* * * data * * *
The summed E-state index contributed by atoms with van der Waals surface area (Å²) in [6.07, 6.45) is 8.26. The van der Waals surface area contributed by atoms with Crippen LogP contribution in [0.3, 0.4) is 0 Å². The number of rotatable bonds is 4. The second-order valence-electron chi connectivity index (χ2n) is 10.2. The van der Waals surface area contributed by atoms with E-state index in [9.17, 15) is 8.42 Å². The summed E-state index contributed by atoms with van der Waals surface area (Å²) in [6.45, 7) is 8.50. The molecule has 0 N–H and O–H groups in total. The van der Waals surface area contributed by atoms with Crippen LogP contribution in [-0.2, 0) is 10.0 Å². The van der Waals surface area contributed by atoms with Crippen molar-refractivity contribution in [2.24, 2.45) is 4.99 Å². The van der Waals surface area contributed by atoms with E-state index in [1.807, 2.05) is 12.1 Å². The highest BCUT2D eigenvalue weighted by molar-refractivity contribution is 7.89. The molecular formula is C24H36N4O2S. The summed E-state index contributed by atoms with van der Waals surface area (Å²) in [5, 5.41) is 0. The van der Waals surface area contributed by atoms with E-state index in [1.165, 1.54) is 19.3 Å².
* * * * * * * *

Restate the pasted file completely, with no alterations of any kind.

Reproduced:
The summed E-state index contributed by atoms with van der Waals surface area (Å²) in [6.07, 6.45) is 8.26. The van der Waals surface area contributed by atoms with Crippen LogP contribution in [0.3, 0.4) is 0 Å². The number of rotatable bonds is 4. The second-order valence-electron chi connectivity index (χ2n) is 10.2. The van der Waals surface area contributed by atoms with E-state index in [9.17, 15) is 8.42 Å². The summed E-state index contributed by atoms with van der Waals surface area (Å²) in [6.45, 7) is 8.50. The molecule has 0 N–H and O–H groups in total. The van der Waals surface area contributed by atoms with Crippen LogP contribution in [-0.2, 0) is 10.0 Å². The van der Waals surface area contributed by atoms with Crippen molar-refractivity contribution in [2.24, 2.45) is 4.99 Å². The van der Waals surface area contributed by atoms with E-state index in [1.807, 2.05) is 12.1 Å². The highest BCUT2D eigenvalue weighted by molar-refractivity contribution is 7.89. The molecular formula is C24H36N4O2S. The summed E-state index contributed by atoms with van der Waals surface area (Å²) in [5, 5.41) is 0. The van der Waals surface area contributed by atoms with E-state index in [1.165, 1.54) is 19.3 Å².